Beth gets high most nights. After finishing up her homework, she curls up with a group of friends to take puffs out of a pink glass bubbler. On weekends she scrapes coke into trim lines on bathroom sinks, on the mirrors in frat laundry rooms. She’s sold molly, acid, shrooms, ketamine, Xanax. Beth knows drugs.
“But if you’re a girl and you tell someone you smoke or something,” she says, “they’re like, ‘That’s weird, you’re a stoner?’”
Beth has ten regular customers; all of them are male. Sometimes they question her knowledge of the drugs she sells: Did you weigh it? They’ll ask her. She keeps a steel pocket scale on her desk. Oh, do you do this a lot? A boy will say while she slips him a plastic bag of coke in Huntsman. Beth orders a new shipment every other week.
“People assume I’m an idiot about this stuff,” she says. “I pay a lot of attention to not getting fucked over.” She sighs. “People assume that it’s easy to fuck me over.”
Texts from fraternity brothers sputtered onto Lily’s* phone: What do you mean, you can’t be available?
I know your name.
I know where you live.
I could ruin your whole business.
Lily had sold to them before. They had an arrangement: the frat would pick up Ziplocs of weed from her Harnwell apartment and Venmo her afterwards. They later stole an ounce from her, grabbing $240 worth of marijuana without paying her back.
Today, Lily lives in a house 15 minutes from campus, with walls stuccoed with glittering duct–taped stickers and the palpable smell of pot. One of her female roommates sells Xanax. She’s also had trouble with members of the same fraternity: threatening texts, accusations, demands for refunds of pills she’d warned weren’t as strong as the last batch.
Lily answers the door for her clients in PJs, in between physics problems. She deals to a predominantly male clientele (75%, she estimates), mostly to save up for med school. She’ll have the Ziploc bag stuffed and ready for them, or she’ll lead them up the grime–kissed wooden stairs to her room where a bong sits on the table, a bright pink lighter next to coarse buds of pot. She shovels a Solo cup into a bag of weed and weighs the amount on a scale. The customer’s out within a matter of minutes.
They feel comfortable with her, she says. She credits some of that to her gender. “I’m not the threatening asshole type,” she says, cradling a plastic jug of macadamia nuts.
She gets her stash from a few different sources. There was the grower in California who tried to take her out for drinks when she visited him a year ago (she declined; “I think it’s weird to involve sex into a kinda business relationship”). There’s the supplier in Philadelphia who calls her “babe” and makes “that’s what she said” jokes, even when Lily makes a point to talk about his girlfriend.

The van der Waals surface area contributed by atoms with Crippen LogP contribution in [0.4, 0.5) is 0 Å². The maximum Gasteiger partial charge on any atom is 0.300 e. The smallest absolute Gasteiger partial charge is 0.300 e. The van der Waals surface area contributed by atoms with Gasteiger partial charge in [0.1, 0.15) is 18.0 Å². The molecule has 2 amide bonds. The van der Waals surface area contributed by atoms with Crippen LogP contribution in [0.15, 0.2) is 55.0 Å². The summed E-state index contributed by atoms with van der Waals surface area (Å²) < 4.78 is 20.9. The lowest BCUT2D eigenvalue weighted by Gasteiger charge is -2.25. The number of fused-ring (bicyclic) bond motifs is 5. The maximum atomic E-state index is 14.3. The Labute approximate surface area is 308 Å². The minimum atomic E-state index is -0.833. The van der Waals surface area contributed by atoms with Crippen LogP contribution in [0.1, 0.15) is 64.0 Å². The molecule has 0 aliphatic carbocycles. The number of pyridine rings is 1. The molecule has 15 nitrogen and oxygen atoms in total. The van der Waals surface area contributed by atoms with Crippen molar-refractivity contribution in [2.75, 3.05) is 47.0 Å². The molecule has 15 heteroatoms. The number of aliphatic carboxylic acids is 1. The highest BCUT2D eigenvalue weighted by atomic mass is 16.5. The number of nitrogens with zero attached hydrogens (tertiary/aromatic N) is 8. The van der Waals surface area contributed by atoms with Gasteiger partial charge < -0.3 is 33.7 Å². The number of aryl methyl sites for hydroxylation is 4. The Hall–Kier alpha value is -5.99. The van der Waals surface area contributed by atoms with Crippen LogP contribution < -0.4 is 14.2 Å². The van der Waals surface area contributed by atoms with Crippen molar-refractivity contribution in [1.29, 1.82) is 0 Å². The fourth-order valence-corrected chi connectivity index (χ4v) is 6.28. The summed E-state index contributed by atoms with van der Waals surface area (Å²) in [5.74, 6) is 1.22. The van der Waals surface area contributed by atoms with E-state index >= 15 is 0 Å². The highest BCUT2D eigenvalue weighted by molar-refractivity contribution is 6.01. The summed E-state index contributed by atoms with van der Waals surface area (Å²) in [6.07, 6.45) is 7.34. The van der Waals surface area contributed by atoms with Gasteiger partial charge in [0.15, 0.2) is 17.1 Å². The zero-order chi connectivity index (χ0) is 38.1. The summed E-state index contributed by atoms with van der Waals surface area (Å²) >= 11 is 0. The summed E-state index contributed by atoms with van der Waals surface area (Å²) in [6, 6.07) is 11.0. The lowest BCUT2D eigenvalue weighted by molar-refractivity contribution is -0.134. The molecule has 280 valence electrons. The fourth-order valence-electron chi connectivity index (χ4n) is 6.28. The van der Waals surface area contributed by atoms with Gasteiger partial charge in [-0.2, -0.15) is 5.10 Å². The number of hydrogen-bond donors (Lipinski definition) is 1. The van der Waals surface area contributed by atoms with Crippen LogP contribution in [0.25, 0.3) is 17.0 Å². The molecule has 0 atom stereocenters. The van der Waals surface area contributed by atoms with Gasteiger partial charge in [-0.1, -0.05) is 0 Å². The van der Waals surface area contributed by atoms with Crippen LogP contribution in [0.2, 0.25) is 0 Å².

Lily flops across her bed, stomach to the ceiling, flicking the edge of her striped sock against her ankle. “Freshman and sophomore year, I felt that there was some shit happening just because I’m a girl,” she says. “Customers would come up to me and be dicks, and the way they talked to me and stuff—I don’t know if they would ever talk to their drug dealer like this if it was a guy.”
“Women are more risk averse,” Beth types over text. It’s two weeks since our interview, and we’re still stuck on the question: why do women deal less frequently than men? “I think that I picture the stereotypical male as having more hubris than me but idk if that’s true,” she writes.
“My guy at home literally drives through the streets hotboxing his car and dealing,” she adds. “But he just might be an idiot.”
Beth has heard girls at Penn claim they don’t need to buy their own drugs. “They’re like, ‘Boys give them to me for free,’” she says, waving her hands. “I’m like, okay, great, but you gotta be self–sufficient.”
Kate*, who would only agree to an interview over text, sells weed out of her on–campus dorm room. She thinks the reason why there aren’t many female drug dealers is the same reason why there aren’t as many female construction workers or miners: because “the nature of it is perceived as rather brute or cruel and is traditionally male–dominated.”
But there’s also the element of reputation: what men can “get away with,” she says, “and still have friends.”
“Guys have always gotten away with being sketchy,” she types. “In that sense, it’s sexist as fuck.”
*Indicates name has been changed.